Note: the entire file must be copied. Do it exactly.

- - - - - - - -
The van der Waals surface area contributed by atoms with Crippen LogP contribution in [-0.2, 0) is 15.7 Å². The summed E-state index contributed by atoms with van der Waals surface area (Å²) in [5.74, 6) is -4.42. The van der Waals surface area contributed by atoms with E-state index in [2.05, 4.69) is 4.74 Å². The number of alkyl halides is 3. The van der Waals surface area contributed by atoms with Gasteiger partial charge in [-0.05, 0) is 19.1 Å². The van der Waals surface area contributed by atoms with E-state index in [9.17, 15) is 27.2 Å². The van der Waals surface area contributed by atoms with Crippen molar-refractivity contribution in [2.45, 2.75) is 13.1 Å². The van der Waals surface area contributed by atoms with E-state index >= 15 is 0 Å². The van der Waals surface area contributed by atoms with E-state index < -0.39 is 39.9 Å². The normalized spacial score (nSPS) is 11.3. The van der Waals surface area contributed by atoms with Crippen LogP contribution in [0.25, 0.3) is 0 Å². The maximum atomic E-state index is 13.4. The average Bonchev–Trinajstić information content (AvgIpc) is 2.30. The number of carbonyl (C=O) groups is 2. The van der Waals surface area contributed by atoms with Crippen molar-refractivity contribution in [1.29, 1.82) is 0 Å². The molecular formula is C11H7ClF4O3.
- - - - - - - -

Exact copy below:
The van der Waals surface area contributed by atoms with Crippen LogP contribution in [-0.2, 0) is 15.7 Å². The summed E-state index contributed by atoms with van der Waals surface area (Å²) in [5.74, 6) is -4.42. The van der Waals surface area contributed by atoms with E-state index in [2.05, 4.69) is 4.74 Å². The number of alkyl halides is 3. The van der Waals surface area contributed by atoms with Gasteiger partial charge in [-0.05, 0) is 19.1 Å². The van der Waals surface area contributed by atoms with E-state index in [9.17, 15) is 27.2 Å². The van der Waals surface area contributed by atoms with Crippen molar-refractivity contribution in [2.45, 2.75) is 13.1 Å². The van der Waals surface area contributed by atoms with E-state index >= 15 is 0 Å². The van der Waals surface area contributed by atoms with E-state index < -0.39 is 39.9 Å². The normalized spacial score (nSPS) is 11.3. The van der Waals surface area contributed by atoms with Crippen LogP contribution in [0.25, 0.3) is 0 Å². The maximum atomic E-state index is 13.4. The average Bonchev–Trinajstić information content (AvgIpc) is 2.30. The number of carbonyl (C=O) groups is 2. The van der Waals surface area contributed by atoms with Crippen molar-refractivity contribution in [1.29, 1.82) is 0 Å². The molecular formula is C11H7ClF4O3.